On ViewJames Cohan
May 1 – June 5, 2021
In golden and grandiose paintings like cosmological topographies, Eamon Ore-Girón uses a geometric and mathematical language to reconsider the value and meaning of ancient aesthetic systems. Building upon medieval, colonial, and ancient Andean influences, Ore-Girón’s work allows multiple truths to exist in harmony and perhaps suggest new ways of thinking about how the past persists in the present.
Ore-Girón describes painting in 20-hour shifts where time begins to break down. The bending of time is evident in the ambiguity between sky and earth and when the cerulean hues of sky enter the foreground in Infinite Regress CL (2021). Though aesthetically harmonious, the works explore these ambiguities and seek to reconcile discrepant influences, materials, and histories by transforming these languages. We can partly read this intermingling of aesthetics as the artist’s personal reckoning with a hybrid identity as the son of a Peruvian father and fourth generation Irish American mother. His proximity to Peru, visiting family, and eventually living there were no doubt essential to developing a compounded world view.
As abstract works, the paintings collapse time and space; earth and sky; the past and future. Celestial and terrestrial seem to overlap where earthen colors coalesce with sun-like golden rays and circular disks resembling revolving planets or phases of the moon. Gradients in bands of color mimicking the plums and turquoise of the horizon are stacked in angular patterns or unfurl diagonally like Andean textile weavings. These geometric patterns reference both Andean motifs and technological diagrams. Lines formed by the negative space of golden foregrounds intersect with circles like networks you’d see in genealogy tracing or even microchips.
Though vaguely referential, there are also compositional similarities to depictions of the Virgin Mary in colonial Cuzco School paintings, the alembic in medieval alchemical diagrams, and Peruvian goldwork designs. At eight and nine feet tall, the sheer size and dominant gold coloring in these works suggest reverence and awe. The triangular shape of gold concentrated at the bottom of many works are like pyramids from splendorous civilizations. They also recall the shapes of the Virgin Mary’s billowing skirt or the sacred emanations that beam from her heart in paintings from colonial Peru, which also often had syncretic iconographies like those in The Symmetry of Tears. The Virgin was often a stand-in for Pachamama, the earth goddess revered by Indigenous Andeans.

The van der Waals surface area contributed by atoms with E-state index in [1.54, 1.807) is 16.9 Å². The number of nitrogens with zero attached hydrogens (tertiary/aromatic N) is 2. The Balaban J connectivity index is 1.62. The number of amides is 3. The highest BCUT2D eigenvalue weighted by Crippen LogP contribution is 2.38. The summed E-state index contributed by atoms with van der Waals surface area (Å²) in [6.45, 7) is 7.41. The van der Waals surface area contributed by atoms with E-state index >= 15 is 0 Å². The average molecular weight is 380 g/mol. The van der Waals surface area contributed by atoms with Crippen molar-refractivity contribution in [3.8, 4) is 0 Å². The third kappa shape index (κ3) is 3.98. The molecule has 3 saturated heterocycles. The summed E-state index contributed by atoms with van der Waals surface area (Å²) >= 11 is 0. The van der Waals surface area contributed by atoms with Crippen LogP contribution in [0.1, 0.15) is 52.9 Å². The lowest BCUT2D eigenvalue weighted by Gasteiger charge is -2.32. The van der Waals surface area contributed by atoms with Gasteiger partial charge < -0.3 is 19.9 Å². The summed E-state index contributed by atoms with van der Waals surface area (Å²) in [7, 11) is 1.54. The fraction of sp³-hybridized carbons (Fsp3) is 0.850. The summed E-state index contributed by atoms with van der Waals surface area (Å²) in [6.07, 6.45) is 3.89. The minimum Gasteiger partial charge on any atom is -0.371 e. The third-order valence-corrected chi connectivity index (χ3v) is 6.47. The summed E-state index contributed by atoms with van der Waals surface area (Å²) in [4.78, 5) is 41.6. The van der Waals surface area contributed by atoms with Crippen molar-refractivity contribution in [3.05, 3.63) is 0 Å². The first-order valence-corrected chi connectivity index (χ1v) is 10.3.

The teardrops enclosed in circles that balance above pyramidal fields of gold could also be a borrowed motif from alchemical drawings, which are full of mathematics and geometric designs. The vessels depicting a process of purification with the goal of extracting gold were shaped like teardrops—the central forms of these works. The allusion to an ultimately failed process of transmuting hybrid elements into a pure form is apt. Instead, these works favor a process of incorporation, layering, and expansion. Metallurgical processes were first used to create gold regalia for rituals in the artist’s patrilineal country of Peru. These objects were mostly pillaged by the Spanish and melted down into bars and coins, and few artifacts have survived. The semicircle shapes and dangling bells of golden nose ornaments appear in abstracted forms throughout these paintings.
It is argued by scholar and art historian César Paternosto that more than ornamentation, the geometric designs in gold objects and textiles from the ancient Andes were part of an abstract, conceptual visual language. The interplay of line and circle formations in these works can be related to the quipu, a device using hundreds of colored strings and knots as a record of information. The quipu testifies to a mathematical thought process where the physical world was constructed through mental diagrams rather than representational forms.
Though open-ended, grand rhythmic works, the show The Symmetry of Tears is also a direct acknowledgement of philosophies that colonization tried to eradicate. By forcing the medium of painting to contend with ancient and classical systems of knowledge, there is an insinuated challenge to a Eurocentric hierarchy of aesthetics. In looking to Andean art for guidance, Ore-Giron considers the displacement of ancient conceptual systems and explores how they can remain alongside his ritual of painting, one informed by many narratives.